In conclusion, dogs have many added benefits for your health beyond being your best friend. Reducing the risk for depression, heart disease, cancer, and diabetes are all added benefits of spending time with your dog.

For Help

If you or a loved one is suffering or experiencing a crisis, or if you have a friend who is suffering or in crisis, you can call 1-800-273-TALK (8255), or text “HOPE” to 741-741. Each of these options provides access to a licensed counselor 24/7. You may also contact your county’s mental health and recovery board. Ohio residents needing help in finding mental health resources in their county or interested in taking a class in Mental Health First Aid can contact Jami Dellifield at dellifield.2@osu.edu or 419-674-2297.

References:

Centers for Disease Control and Prevention. (2018). Why Walk? Why Not! Retrieved from https://www.cdc.gov/physicalactivity/walking/index.htm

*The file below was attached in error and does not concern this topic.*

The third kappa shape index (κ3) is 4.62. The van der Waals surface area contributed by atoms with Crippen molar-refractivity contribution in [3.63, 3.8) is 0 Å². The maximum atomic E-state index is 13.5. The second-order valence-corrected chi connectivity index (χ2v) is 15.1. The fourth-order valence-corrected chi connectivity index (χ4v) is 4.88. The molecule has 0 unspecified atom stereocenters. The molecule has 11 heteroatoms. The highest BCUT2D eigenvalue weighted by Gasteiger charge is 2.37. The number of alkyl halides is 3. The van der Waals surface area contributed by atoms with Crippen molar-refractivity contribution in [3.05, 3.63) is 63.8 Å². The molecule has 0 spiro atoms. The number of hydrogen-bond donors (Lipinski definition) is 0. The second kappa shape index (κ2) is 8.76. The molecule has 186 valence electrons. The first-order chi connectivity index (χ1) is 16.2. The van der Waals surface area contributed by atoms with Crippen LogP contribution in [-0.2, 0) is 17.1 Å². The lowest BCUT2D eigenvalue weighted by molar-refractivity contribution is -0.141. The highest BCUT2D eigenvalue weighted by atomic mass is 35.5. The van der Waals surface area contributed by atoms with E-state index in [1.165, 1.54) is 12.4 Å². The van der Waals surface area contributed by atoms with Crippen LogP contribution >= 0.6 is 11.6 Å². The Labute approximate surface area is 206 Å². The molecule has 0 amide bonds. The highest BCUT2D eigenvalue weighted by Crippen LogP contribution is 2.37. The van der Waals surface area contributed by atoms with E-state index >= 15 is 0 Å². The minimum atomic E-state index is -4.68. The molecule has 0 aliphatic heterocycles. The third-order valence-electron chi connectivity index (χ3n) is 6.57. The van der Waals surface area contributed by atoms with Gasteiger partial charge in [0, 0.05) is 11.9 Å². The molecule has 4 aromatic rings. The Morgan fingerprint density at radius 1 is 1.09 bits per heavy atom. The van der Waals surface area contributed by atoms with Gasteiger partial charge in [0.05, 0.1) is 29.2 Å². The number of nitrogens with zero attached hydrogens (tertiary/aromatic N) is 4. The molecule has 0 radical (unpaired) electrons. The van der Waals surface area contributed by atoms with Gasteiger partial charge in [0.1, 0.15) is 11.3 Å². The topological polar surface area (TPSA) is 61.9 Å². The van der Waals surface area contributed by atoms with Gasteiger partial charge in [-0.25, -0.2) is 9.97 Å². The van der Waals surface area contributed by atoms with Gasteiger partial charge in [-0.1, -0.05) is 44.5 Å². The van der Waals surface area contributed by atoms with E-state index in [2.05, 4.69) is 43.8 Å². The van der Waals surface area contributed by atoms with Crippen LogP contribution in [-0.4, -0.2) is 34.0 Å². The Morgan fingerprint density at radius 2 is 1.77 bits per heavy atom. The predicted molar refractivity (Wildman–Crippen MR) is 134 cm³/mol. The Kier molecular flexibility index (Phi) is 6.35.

Miltiades, H., & Shearer, J. (June 01, 2011). Attachment to pet dogs and depression in rural older adults. Anthrozoos, 24, 2, 147-154.

Muldoon, A., Kuhns, L., Supple, J., Jacobson, K., Garofalo, R. (2017). A Web-Based Study of Dog Ownership and Depression Among People Living With HIV. JMIR Mental Health, 4, 53. Retrieved from https://www.ncbi.nlm.nih.gov/pmc/articles/PMC5700404/.

National Institutes of Health. (2016). Vitamin D. Retrieved from https://ods.od.nih.gov/factsheets/VitaminD-Consumer/.

 

Upcoming Events:

Beef Quality Assurance Trainings:

  • Tuesday, August 28, 2018, 6:30 P.M., Union Stockyards, Hillsboro
  • Thursday, September 13, 2018, 6:30 P.M., Producers Stockyards, Hillsboro